Ireland’s Marine Protected Areas must increase 18-fold by the end of the decade in order to restore critical habitats, safeguard wildlife and address the climate crisis according to a new report commissioned by the Fair Seas campaign. Fair Seas is a coalition of Ireland’s leading environmental non-governmental organisations and networks.
Fair Seas is urging the Government to designate a minimum of 30% of Irish waters as Marine Protected Areas by 2030, up from the current figure of 2% which the group says is wholly inadequate. Recent assessments indicate that two-thirds of Ireland’s coastal habitats are in an unfavourable condition, with an alarming decline of 90% in numbers of iconic species such as porbeagle and angle sharks noted.
Marine Protected Areas (MPAs) are areas of our seas and coasts legally protected from activities that damage the habitats, wildlife and natural processes. In 2019, the Department of Housing, Local Government and Heritage initiated a process aimed at expanding Ireland’s network of MPAs in the coming years. The Fair Seas campaign initiated this research to help accelerate the conversation.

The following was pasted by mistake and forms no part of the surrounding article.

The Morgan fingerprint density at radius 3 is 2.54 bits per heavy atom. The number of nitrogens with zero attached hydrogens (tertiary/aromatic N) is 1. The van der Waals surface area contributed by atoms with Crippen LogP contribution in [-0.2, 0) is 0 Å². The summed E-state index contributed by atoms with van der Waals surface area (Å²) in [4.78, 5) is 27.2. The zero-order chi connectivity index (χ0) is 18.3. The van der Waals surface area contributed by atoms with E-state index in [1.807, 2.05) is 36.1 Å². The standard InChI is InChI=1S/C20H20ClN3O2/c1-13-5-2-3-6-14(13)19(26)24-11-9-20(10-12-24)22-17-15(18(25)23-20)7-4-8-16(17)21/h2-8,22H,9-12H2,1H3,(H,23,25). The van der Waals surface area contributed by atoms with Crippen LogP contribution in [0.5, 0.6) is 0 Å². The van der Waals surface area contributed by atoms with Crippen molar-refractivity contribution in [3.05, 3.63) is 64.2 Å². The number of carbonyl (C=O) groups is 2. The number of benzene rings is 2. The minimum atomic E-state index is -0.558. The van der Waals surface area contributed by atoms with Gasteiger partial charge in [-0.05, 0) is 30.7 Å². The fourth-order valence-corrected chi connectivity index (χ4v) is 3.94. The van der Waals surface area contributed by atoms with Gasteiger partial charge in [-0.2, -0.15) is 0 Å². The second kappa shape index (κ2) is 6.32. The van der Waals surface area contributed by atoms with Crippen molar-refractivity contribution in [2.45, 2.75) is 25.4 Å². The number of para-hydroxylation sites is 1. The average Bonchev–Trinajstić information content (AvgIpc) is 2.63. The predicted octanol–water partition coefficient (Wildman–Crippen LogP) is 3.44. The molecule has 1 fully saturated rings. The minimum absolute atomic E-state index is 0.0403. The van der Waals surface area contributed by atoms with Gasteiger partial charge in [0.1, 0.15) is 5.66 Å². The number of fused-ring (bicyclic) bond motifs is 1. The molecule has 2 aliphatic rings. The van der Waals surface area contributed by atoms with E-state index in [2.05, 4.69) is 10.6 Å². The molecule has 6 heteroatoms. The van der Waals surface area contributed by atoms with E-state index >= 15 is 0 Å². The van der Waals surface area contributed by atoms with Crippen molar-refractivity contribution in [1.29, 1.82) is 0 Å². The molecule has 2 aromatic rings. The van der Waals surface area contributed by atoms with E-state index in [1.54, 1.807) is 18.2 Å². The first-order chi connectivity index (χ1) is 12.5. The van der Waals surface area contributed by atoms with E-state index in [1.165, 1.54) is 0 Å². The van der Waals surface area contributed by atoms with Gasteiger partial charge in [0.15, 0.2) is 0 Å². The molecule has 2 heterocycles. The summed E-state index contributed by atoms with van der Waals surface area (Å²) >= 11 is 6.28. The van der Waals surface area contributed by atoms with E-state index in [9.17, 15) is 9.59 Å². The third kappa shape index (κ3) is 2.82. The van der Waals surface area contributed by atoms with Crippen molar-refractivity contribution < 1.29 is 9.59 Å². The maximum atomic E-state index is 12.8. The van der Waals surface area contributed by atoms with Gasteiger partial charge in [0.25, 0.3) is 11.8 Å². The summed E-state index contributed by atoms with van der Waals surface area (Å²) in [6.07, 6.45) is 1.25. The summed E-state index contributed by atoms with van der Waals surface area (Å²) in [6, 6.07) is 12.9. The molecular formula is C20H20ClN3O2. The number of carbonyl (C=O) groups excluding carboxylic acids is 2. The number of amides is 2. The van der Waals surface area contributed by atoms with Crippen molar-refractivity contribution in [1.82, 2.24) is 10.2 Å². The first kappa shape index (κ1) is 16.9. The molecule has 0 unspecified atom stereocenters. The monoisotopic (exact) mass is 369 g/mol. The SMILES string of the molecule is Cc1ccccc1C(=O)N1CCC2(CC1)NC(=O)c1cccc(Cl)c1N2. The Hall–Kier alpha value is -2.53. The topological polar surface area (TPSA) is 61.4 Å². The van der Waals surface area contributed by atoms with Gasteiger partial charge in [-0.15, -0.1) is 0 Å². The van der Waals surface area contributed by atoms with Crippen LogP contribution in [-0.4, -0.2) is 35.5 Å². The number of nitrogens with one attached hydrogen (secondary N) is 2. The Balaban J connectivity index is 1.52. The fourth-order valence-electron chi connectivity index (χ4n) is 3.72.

The report by Fair Seas shows how it would be possible to protect 36% of Ireland’s ocean territory enabling the country to meet its 2030 European targets. This would help to protect, conserve and restore vulnerable and important species and habitats, as well as ensuring that these habitats can act as huge natural carbon stores.
It identifies 16 ‘Areas of Interest’ for MPA designation in Irish waters including eight coastal areas stretching along the coast of the Republic of Ireland from Donegal to Louth. These places are home to critically endangered sharks, globally important seabird colonies, and animals threatened with extinction which rely on these areas for breeding and feeding such as Atlantic puffins and blue whales.